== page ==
Many remembered Farrokh seeming lonesome at St. Peter's. "I learnt to look after myself," he said years later, "and I grew up quickly." When some schoolteachers began calling him Freddie as an affectionate term, he seized the name instantly. He also cultivated his own tastes. Freddie's family had steeped him in opera, but he was also developing a love for Western pop sounds – especially the boisterous piano-based rock & roll of Little Richard and the virtuosic R&B of Fats Domino. After Freddie's aunt Sheroo noted that he could hear a tune once, then sit down at the piano and play it, his parents paid for a private music tuition. In 1958, he formed a band, the Hectics, with some other St. Peter's students. In Freddie Mercury: The Definitive Biography, a student at a neighboring girls school, Gita Choksi, said that when he was onstage, Freddie was no longer a shy boy: "He was quite the flamboyant performer," she said, "and he was absolutely in his element onstage."

Some students at St. Peter's believed Farrokh had a crush on Gita, but she said she was never aware of it. Others thought it was already plain Farrokh was gay, though there is little evidence of him being sexually active. Janet Smith, now a teacher at the girls school, remembered him as "an extremely thin, intense boy, who had this habit of calling one 'darling,' which I must say seemed a little fey. It simply wasn't something boys did in those days . . . . It was accepted that Freddie was homosexual when he was here. Normally it would have been 'Oh, God, you know, it's just ghastly.' But with Freddie somehow it wasn't. It was OK."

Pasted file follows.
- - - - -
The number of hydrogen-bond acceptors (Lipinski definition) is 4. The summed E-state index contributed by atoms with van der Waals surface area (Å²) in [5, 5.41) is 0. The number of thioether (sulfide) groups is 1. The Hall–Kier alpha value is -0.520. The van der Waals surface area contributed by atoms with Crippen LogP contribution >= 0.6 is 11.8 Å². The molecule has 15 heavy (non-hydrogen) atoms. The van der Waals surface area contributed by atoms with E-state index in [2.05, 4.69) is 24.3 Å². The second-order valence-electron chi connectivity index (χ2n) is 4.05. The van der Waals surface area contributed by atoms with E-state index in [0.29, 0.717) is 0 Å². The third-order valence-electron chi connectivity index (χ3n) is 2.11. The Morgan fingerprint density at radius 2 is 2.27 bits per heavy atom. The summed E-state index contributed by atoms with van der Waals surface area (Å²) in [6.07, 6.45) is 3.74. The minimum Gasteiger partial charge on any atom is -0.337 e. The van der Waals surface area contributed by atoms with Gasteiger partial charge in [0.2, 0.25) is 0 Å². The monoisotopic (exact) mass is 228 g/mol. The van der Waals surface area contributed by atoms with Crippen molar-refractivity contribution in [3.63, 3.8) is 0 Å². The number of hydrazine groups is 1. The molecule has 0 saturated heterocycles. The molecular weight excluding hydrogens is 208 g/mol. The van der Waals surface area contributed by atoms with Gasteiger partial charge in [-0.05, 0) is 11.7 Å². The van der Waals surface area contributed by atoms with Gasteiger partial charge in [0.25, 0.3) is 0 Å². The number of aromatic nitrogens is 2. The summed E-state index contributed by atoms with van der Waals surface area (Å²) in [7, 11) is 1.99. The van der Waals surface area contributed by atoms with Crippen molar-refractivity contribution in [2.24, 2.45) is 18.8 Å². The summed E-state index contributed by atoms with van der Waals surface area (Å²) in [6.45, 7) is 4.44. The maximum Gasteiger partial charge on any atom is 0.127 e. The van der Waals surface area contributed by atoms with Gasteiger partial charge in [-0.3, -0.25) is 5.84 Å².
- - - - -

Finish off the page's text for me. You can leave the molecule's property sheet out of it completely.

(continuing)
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In 1963, Freddie returned to Zanzibar and his family. British colonial rule ended that same year; then, in 1964, the island erupted in revolution and slaughters, and the Bulsaras fled to Feltham, Middlesex, in England, near London. The weather was rough and the income not as good, and Freddie began changing in ways they didn't get. "I was quite rebellious, and my parents hated it," he told Rolling Stone in 1981. "I grew out of living at home at an early age. But I just wanted the best. I wanted to be my own boss."